Recent survey of the countries leading businesses gave interesting results.
A number of unsurprising trends emerged from the survey:
CEO NEDs: DOWN
Risk Committees: UP
It is no surprise that the number of risk committees has doubled in the past two years, and that the increase has taken place both among banks and other companies.
Again, not a surprise to see board sizes continue to decline, following the trend seen for over 10 years that smaller groups of more expert directors are more effective than the larger boards that used to prevail.
Despite Lord Davies of Abersoch’s ascertains that there should be more women on Boards, there are less than there were when his report was published – only 20 in the FTSE-150 and only 43 in the FTSE-350, equating to just 4%! A slightly more encouraging 14.3 per cent of non-executive directors are female though. Easy to see why the pressure for reform is increasing, with the general recognition that diverse boards simply perform better – but it is realistic? Are there enough women to go round?
HOWEVER, the number of Female CEOs has more than DOUBLED in the last 12 months – leading female CEOs being Angela Ahrendts (Burberry), Cynthia Carroll (Anglo American), Alison Cooper (Imperial Tobacco), Katherine Garrett-Cox (Alliance Trust), Caroline McCall (easyJet), Heidi Mottram (Northumbrian Water) and Marjorie Scardino (Pearson).
Board Sizes Decreasing
The number of Boards with 12 or more members in the FTSE-150 is now only 22%, down from 30% just last year. The inevitable result of Boards getting smaller is that they include fewer executives. However, this means there must be sufficient non-executives to populate Board committees appropriately as work becomes more scrutinised and time consuming. A trend backed up by our Non-Executive Practice seeing a 600% increase in NED appointment!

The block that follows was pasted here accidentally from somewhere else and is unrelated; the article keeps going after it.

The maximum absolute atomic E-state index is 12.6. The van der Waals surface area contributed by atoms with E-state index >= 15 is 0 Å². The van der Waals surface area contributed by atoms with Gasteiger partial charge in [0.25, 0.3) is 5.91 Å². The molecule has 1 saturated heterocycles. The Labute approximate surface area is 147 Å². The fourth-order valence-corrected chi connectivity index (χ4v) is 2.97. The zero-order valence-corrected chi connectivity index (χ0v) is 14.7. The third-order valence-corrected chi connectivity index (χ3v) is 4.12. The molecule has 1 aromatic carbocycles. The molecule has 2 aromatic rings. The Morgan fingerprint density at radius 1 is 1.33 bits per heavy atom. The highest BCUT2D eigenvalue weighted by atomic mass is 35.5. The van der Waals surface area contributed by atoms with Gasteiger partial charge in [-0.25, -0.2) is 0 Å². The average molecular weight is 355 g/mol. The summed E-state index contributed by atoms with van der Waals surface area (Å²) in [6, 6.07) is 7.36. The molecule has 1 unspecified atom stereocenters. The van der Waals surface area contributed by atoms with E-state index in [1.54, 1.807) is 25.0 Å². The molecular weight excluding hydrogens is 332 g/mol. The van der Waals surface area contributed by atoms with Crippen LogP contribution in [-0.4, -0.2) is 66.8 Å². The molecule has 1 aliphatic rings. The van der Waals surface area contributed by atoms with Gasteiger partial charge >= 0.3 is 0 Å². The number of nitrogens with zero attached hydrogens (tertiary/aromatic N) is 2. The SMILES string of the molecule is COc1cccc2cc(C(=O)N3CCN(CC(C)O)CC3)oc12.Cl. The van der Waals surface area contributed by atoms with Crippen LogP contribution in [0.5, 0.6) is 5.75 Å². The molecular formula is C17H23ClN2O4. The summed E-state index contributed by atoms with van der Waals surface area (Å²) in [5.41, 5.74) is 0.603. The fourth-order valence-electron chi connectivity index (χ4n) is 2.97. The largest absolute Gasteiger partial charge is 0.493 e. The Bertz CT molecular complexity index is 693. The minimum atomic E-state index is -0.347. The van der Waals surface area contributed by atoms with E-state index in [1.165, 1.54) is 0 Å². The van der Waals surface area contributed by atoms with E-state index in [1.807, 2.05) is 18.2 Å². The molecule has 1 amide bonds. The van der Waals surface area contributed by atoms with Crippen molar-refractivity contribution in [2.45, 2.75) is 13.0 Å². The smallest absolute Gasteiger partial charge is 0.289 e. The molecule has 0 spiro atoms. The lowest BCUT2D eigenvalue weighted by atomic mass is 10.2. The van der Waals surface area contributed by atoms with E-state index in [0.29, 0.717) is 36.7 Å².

In 2005, the proportion of foreign directors on FTSE 150 Boards was 32%. This year’s number represents a significant drop of more than a-third and suggests there may be a post-crisis reluctance on the part of foreign executives to commit the time to serving on an overseas Board when their own businesses need their full attention. UK Boards have until recently been among the most culturally diverse in the world, which has been a source of competitive advantage. A trend that needs very close monitoring over the next few years.
Chairmen are increasingly reluctant to allow their CEOs to take on outside Boards, with only 41% of CEOs having non-executive interests. This can be attributed for two related reasons:
- Time commitment expected of non-executives has grown steadily in recent years (See Board Sizes Decreasing Above!)
- In the present economic climate CEOs have pressing needs to deal with in their own businesses.
The proportion of CFOs serving on an outside Board is also just over 40%. The reasons will be similar, but with the countering fact that CFOs are in great demand as audit committee chairmen, which demands a very significant time commitment. It is a concern that so much experience and talent is unavailable to large company Boards, to say nothing of the benefits that executives can gain themselves from serving on an outside Board.
Fascinating Blog. A real shot in the arm to the PC brigade, brings the question of WHY are there less and less women?